Anzac Day of course now getting very close to its centenary, and in recent decades Anzac Day has grown to be – together with Australia Day – very much the Australian national day.
It is a day when not only do we acknowledge and pay tribute to the service of all Australian Defence Force personnel, men and women, over the history of our nation, and the sacrifice that has occurred during that period, not just in conflicts but also in the course of peacekeeping missions, either United Nations or regionally approved peacekeeping missions such as the Solomon Islands and East Timor.
But Anzac Day has also come to be a day where we acknowledge our nation’s values and virtues, the notions of mateship, the notions of a fair go, the great Australian tradition of a sense of humour in adversity, and the notion that irrespective of how we might view our own circumstances, there’s always someone less well off than ourselves to whom we can give a helping hand.
So these great Australian characteristics, great Australian values and virtues now form part of the Anzac Day commemoration, the Anzac Day celebration of a service to a nation.
Finally before responding to your questions you may have seen earlier today the Minister for Finance and the Minister for Infrastructure make an announcement with respect to Moorebank as an infrastructure hub just outside of Sydney.
The Moorebank infrastructure hub will require the relocation of the School of Military Engineering. That transfer will take place in the course of the end of 2014 through to 2015. And the relocation of the School of Military Engineering will occur to the Holsworthy Army Base.
That announcement’s been made today earlier in Canberra by my two ministerial colleagues, but there is a Defence implication and that will see the relocation of the School of Military Engineering.
We’re happy to respond to your questions on our announcement with respect to the Legacy Services Trust. If you have questions in other areas, then I’m happy to take those after we’ve dealt with the announcements. Happy to respond.
STEPHEN SMITH: Well, the primary objective of the Legacy Services Trust is to support the families, in particular the children, of those servicemen and women who were either killed or incapacitated as a result of their service to our country.
The lesson of the SAS Trust and the Commando Welfare Trust is that these two trusts have paid particular attention to the educational wellbeing of children. But as I indicated earlier, the trust has a capacity to assist the widows and families of the victims of other conflicts both in the past and into the future.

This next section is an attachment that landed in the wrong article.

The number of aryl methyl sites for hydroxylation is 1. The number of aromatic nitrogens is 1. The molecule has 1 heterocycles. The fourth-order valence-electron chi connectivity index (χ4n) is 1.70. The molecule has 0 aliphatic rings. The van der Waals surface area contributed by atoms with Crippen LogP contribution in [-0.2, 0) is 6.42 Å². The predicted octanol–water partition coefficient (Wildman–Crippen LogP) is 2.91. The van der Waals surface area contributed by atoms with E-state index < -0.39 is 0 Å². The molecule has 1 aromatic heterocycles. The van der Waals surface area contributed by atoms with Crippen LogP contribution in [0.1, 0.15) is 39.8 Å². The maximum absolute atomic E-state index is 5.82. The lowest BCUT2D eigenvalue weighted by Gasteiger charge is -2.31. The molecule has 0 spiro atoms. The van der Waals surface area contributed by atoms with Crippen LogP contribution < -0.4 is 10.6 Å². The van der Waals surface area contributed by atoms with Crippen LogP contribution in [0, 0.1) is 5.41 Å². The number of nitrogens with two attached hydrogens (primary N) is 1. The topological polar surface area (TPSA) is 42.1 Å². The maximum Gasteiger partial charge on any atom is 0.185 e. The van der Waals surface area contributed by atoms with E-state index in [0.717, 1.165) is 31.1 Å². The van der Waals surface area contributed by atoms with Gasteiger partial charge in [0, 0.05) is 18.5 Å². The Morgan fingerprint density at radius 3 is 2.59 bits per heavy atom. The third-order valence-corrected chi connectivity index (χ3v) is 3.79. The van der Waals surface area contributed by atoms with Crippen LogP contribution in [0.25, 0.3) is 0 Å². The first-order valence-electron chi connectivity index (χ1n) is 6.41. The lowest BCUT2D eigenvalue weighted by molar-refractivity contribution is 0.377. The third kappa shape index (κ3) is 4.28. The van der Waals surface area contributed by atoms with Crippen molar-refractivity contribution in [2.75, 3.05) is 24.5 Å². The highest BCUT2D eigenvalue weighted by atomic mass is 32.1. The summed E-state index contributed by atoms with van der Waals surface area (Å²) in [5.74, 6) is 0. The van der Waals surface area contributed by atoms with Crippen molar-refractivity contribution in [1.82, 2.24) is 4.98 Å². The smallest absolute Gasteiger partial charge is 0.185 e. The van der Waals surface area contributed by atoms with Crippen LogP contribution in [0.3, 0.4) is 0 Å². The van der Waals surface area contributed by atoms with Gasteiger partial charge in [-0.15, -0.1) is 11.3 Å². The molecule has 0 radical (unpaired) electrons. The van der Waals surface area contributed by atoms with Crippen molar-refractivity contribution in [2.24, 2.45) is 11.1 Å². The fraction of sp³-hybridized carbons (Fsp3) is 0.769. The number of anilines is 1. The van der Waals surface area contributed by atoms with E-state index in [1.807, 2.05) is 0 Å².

But given our involvement in Afghanistan, given our 32 fatalities and our 220 woundings, the priority in the first instance will be with respect to the children and the family members of those who have been adversely affected from our time in Afghanistan.
As both Ken and Peter and I have made the point, this now sees the establishment of three community or service-based trusts which cover the field of our deployment to Afghanistan.
Our first deployment to Afghanistan was of course a Special Services contingent, and after the interruption of service in Afghanistan as a result of the Iraq conflict, when we re-entered Afghanistan, it was also with Special Forces. Over that time we have seen the addition of Commandos and also a very strong mentoring and training contingent. And tragically, we’ve seen fatalities from all three groups.
The establishment of the Legacy Services Trust makes sure that all of our service personnel, men and women, in Afghanistan are now potentially covered by a community-based, service-based trust.
JOURNALIST: What role will Legacy play- [indistinct]
STEPHEN SMITH: Well, Legacy of course has been going for nearly 100 years. I think, from memory, next year is Legacy’s 95th anniversary. And Legacy is in very many respects the best example of Australians wanting to make a contribution to the families of veterans and it’s been doing so for a long period of time.